The KPK has been probing Susno after the wiretapping of his mobile phone suggested he allegedly tried to get a commission from businessman Boedi Sampoerna for releasing the latter’s deposits stuck in legal limbo in Bank Century.
However, it remains unclear as to why the KPK delayed the investigation of this case and to date Susno has not been summoned on this.
Almost boastfully, Susno said in the tape that the wire-taps could have remained concealed if KPK had been more competent. He suggested, perhaps tongue-in-cheek, that KPK could benefit from police wiretapping facilities and training.
“Please use our facility if you want to wiretap someone. Our facility can cover the entire country. Email tapping is also available for use. It would be wasteful if these facilities remained idle,” he said.
He suggested the wiretapping by the KPK in the Bank Century case was misleading because as detective chief it would be unthinkable to seek a kickback in such a blatant way.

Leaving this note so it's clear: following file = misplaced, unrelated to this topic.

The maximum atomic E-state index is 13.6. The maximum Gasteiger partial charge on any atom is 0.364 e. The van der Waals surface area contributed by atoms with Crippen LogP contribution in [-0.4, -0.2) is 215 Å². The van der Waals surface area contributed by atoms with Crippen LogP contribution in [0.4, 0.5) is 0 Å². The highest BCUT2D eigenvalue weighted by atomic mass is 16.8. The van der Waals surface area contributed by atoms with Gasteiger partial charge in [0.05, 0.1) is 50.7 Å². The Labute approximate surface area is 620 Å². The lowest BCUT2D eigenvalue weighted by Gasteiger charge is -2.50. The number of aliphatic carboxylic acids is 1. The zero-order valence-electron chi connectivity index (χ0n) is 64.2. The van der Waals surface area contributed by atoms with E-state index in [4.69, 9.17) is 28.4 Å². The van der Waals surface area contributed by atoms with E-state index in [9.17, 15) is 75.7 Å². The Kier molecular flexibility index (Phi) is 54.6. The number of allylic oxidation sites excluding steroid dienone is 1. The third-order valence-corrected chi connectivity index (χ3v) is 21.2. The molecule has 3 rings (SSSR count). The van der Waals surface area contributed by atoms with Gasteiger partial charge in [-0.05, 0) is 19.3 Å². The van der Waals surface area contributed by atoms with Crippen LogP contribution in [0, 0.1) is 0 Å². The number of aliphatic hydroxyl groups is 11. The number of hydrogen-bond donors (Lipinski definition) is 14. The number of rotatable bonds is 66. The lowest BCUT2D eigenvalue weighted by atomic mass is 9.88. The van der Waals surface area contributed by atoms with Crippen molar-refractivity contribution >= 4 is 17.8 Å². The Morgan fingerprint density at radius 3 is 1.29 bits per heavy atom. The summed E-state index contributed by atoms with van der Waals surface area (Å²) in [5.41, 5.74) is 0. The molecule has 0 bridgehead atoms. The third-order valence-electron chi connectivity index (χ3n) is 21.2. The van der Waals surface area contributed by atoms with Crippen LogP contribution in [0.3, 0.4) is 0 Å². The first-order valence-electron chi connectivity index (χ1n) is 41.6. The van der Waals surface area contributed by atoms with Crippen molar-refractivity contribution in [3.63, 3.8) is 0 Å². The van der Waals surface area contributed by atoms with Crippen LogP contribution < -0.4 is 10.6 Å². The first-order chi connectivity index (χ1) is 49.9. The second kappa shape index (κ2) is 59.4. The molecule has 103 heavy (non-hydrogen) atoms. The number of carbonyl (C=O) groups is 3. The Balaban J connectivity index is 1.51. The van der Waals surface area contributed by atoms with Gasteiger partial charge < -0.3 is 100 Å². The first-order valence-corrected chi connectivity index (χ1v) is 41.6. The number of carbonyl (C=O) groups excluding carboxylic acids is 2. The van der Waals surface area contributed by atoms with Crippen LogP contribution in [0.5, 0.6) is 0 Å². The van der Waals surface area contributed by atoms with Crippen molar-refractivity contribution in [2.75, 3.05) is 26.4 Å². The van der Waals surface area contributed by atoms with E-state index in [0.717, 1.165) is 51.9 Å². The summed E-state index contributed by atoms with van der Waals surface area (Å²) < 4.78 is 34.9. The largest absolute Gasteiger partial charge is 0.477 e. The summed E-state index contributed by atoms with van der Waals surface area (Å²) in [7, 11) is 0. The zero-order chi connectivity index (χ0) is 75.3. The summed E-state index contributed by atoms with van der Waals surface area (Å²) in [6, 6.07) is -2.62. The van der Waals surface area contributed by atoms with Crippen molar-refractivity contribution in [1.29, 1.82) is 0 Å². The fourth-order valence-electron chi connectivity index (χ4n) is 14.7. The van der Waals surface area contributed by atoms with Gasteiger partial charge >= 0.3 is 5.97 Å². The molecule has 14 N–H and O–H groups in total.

“I am the granddaddy of wiretapping and catching people,” said Susno, suggesting to the KPK that such wiretapping could easily be noticed.
For Susno, that meeting was a brief moment of triumph in what has been described as a witch-hunt against the KPK which has now seen two of its deputies, Chandra M. Hamzah and Bibit S. Rianto suddenly detained on Thursday on allegations of abuse of power, bribery and extortion involving businessman Anggoro Widjojo.
In the tape, Susno also denied any move by the police to plot a criminal case against Chandra and Bibit.
He said the police had no intention in any way of undermining or competing with the KPK because the core business of the police was not in fighting corruption but in tackling other crimes such as terrorism, drug trafficking, illegal logging, and transnational crime.
“I was involved in setting up the KPK. I was among the people preparing the study for the need to set up the agency. And I have more friends here [in the KPK] than in the police force,” he said.
— JP/Rendi A. Witular and Ika Krismantari